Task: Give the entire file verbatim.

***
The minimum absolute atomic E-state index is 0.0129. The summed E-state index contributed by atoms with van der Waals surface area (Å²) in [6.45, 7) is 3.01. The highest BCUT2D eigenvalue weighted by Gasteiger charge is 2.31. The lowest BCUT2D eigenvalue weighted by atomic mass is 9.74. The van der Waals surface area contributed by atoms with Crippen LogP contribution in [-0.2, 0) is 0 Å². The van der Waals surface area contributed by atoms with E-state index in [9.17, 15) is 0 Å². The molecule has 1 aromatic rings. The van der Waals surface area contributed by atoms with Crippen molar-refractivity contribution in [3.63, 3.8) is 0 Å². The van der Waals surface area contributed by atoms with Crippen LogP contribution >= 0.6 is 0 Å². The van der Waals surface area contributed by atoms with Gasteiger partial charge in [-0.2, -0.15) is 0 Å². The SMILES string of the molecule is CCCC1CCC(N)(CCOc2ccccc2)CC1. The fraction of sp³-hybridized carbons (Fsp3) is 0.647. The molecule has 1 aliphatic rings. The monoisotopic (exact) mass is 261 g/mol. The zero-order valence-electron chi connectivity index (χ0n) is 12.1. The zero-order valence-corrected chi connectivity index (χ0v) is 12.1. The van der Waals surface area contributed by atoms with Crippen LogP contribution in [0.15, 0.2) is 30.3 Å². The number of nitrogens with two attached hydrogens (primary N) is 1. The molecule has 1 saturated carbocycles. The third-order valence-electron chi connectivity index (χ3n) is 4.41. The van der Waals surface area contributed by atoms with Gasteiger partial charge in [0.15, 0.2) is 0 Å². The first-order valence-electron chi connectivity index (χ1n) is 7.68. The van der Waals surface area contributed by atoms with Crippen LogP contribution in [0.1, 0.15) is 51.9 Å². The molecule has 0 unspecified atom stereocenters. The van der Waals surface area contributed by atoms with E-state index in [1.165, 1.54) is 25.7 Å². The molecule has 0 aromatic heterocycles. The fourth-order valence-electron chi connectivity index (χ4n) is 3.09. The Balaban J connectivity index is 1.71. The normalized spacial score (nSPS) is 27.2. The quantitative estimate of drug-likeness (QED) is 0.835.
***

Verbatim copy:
The minimum absolute atomic E-state index is 0.0129. The summed E-state index contributed by atoms with van der Waals surface area (Å²) in [6.45, 7) is 3.01. The highest BCUT2D eigenvalue weighted by Gasteiger charge is 2.31. The lowest BCUT2D eigenvalue weighted by atomic mass is 9.74. The van der Waals surface area contributed by atoms with Crippen LogP contribution in [-0.2, 0) is 0 Å². The van der Waals surface area contributed by atoms with E-state index in [9.17, 15) is 0 Å². The molecule has 1 aromatic rings. The van der Waals surface area contributed by atoms with Crippen molar-refractivity contribution in [3.63, 3.8) is 0 Å². The van der Waals surface area contributed by atoms with Crippen LogP contribution >= 0.6 is 0 Å². The van der Waals surface area contributed by atoms with Gasteiger partial charge in [-0.2, -0.15) is 0 Å². The SMILES string of the molecule is CCCC1CCC(N)(CCOc2ccccc2)CC1. The fraction of sp³-hybridized carbons (Fsp3) is 0.647. The molecule has 1 aliphatic rings. The monoisotopic (exact) mass is 261 g/mol. The zero-order valence-electron chi connectivity index (χ0n) is 12.1. The zero-order valence-corrected chi connectivity index (χ0v) is 12.1. The van der Waals surface area contributed by atoms with Crippen LogP contribution in [0.15, 0.2) is 30.3 Å². The number of nitrogens with two attached hydrogens (primary N) is 1. The molecule has 1 saturated carbocycles. The third-order valence-electron chi connectivity index (χ3n) is 4.41. The van der Waals surface area contributed by atoms with Gasteiger partial charge in [0.15, 0.2) is 0 Å². The first-order valence-electron chi connectivity index (χ1n) is 7.68. The van der Waals surface area contributed by atoms with Crippen LogP contribution in [0.1, 0.15) is 51.9 Å². The molecule has 0 unspecified atom stereocenters. The van der Waals surface area contributed by atoms with E-state index in [1.165, 1.54) is 25.7 Å². The molecule has 0 aromatic heterocycles. The fourth-order valence-electron chi connectivity index (χ4n) is 3.09. The Balaban J connectivity index is 1.71. The normalized spacial score (nSPS) is 27.2. The quantitative estimate of drug-likeness (QED) is 0.835.